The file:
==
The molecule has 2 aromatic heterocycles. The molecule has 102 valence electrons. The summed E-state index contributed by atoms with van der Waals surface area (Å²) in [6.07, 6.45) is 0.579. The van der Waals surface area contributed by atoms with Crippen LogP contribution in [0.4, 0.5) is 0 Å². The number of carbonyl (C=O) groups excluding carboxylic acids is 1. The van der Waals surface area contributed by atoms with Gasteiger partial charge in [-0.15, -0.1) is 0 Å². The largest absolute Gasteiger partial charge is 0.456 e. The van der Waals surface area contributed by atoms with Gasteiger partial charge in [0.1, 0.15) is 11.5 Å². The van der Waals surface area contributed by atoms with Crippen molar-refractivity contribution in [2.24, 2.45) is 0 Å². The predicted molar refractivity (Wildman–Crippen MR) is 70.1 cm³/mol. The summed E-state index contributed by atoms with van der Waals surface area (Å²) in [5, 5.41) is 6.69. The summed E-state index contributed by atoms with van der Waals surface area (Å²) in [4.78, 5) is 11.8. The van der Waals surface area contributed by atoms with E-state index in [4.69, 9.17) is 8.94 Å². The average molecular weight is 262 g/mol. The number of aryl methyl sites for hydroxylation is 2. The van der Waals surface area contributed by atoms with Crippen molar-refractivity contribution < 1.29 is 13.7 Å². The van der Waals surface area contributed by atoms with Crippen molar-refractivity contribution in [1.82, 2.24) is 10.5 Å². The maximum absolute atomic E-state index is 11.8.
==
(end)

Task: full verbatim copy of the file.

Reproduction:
The molecule has 2 aromatic heterocycles. The molecule has 102 valence electrons. The summed E-state index contributed by atoms with van der Waals surface area (Å²) in [6.07, 6.45) is 0.579. The van der Waals surface area contributed by atoms with Crippen LogP contribution in [0.4, 0.5) is 0 Å². The number of carbonyl (C=O) groups excluding carboxylic acids is 1. The van der Waals surface area contributed by atoms with Gasteiger partial charge in [-0.15, -0.1) is 0 Å². The largest absolute Gasteiger partial charge is 0.456 e. The van der Waals surface area contributed by atoms with Gasteiger partial charge in [0.1, 0.15) is 11.5 Å². The van der Waals surface area contributed by atoms with Crippen molar-refractivity contribution in [2.24, 2.45) is 0 Å². The predicted molar refractivity (Wildman–Crippen MR) is 70.1 cm³/mol. The summed E-state index contributed by atoms with van der Waals surface area (Å²) in [5, 5.41) is 6.69. The summed E-state index contributed by atoms with van der Waals surface area (Å²) in [4.78, 5) is 11.8. The van der Waals surface area contributed by atoms with E-state index in [4.69, 9.17) is 8.94 Å². The average molecular weight is 262 g/mol. The number of aryl methyl sites for hydroxylation is 2. The van der Waals surface area contributed by atoms with Crippen molar-refractivity contribution < 1.29 is 13.7 Å². The van der Waals surface area contributed by atoms with Crippen molar-refractivity contribution in [1.82, 2.24) is 10.5 Å². The maximum absolute atomic E-state index is 11.8.